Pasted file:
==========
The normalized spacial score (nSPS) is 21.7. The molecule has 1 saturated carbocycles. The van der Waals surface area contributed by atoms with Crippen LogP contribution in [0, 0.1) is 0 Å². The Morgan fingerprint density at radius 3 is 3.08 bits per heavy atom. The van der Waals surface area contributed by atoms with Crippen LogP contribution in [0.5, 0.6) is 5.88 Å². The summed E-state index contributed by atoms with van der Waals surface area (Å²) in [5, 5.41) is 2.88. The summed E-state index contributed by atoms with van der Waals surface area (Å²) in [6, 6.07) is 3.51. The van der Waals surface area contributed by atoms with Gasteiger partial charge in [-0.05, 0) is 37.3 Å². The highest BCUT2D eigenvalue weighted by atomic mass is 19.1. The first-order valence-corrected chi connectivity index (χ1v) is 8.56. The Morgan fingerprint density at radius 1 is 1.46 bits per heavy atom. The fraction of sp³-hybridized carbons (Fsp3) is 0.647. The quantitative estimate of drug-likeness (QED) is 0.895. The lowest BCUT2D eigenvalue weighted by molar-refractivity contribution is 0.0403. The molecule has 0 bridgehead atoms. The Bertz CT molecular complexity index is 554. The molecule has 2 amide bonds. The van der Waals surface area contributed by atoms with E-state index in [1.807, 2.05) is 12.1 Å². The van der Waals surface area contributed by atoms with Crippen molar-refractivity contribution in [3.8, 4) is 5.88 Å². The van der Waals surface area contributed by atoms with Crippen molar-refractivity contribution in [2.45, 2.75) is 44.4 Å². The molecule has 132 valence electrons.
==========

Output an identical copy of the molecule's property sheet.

The normalized spacial score (nSPS) is 21.7. The molecule has 1 saturated carbocycles. The van der Waals surface area contributed by atoms with Crippen LogP contribution in [0, 0.1) is 0 Å². The Morgan fingerprint density at radius 3 is 3.08 bits per heavy atom. The van der Waals surface area contributed by atoms with Crippen LogP contribution in [0.5, 0.6) is 5.88 Å². The summed E-state index contributed by atoms with van der Waals surface area (Å²) in [5, 5.41) is 2.88. The summed E-state index contributed by atoms with van der Waals surface area (Å²) in [6, 6.07) is 3.51. The van der Waals surface area contributed by atoms with Gasteiger partial charge in [-0.05, 0) is 37.3 Å². The highest BCUT2D eigenvalue weighted by atomic mass is 19.1. The first-order valence-corrected chi connectivity index (χ1v) is 8.56. The Morgan fingerprint density at radius 1 is 1.46 bits per heavy atom. The fraction of sp³-hybridized carbons (Fsp3) is 0.647. The quantitative estimate of drug-likeness (QED) is 0.895. The lowest BCUT2D eigenvalue weighted by molar-refractivity contribution is 0.0403. The molecule has 0 bridgehead atoms. The Bertz CT molecular complexity index is 554. The molecule has 2 amide bonds. The van der Waals surface area contributed by atoms with E-state index in [1.807, 2.05) is 12.1 Å². The van der Waals surface area contributed by atoms with Crippen molar-refractivity contribution in [3.8, 4) is 5.88 Å². The van der Waals surface area contributed by atoms with Crippen molar-refractivity contribution in [2.45, 2.75) is 44.4 Å². The molecule has 132 valence electrons.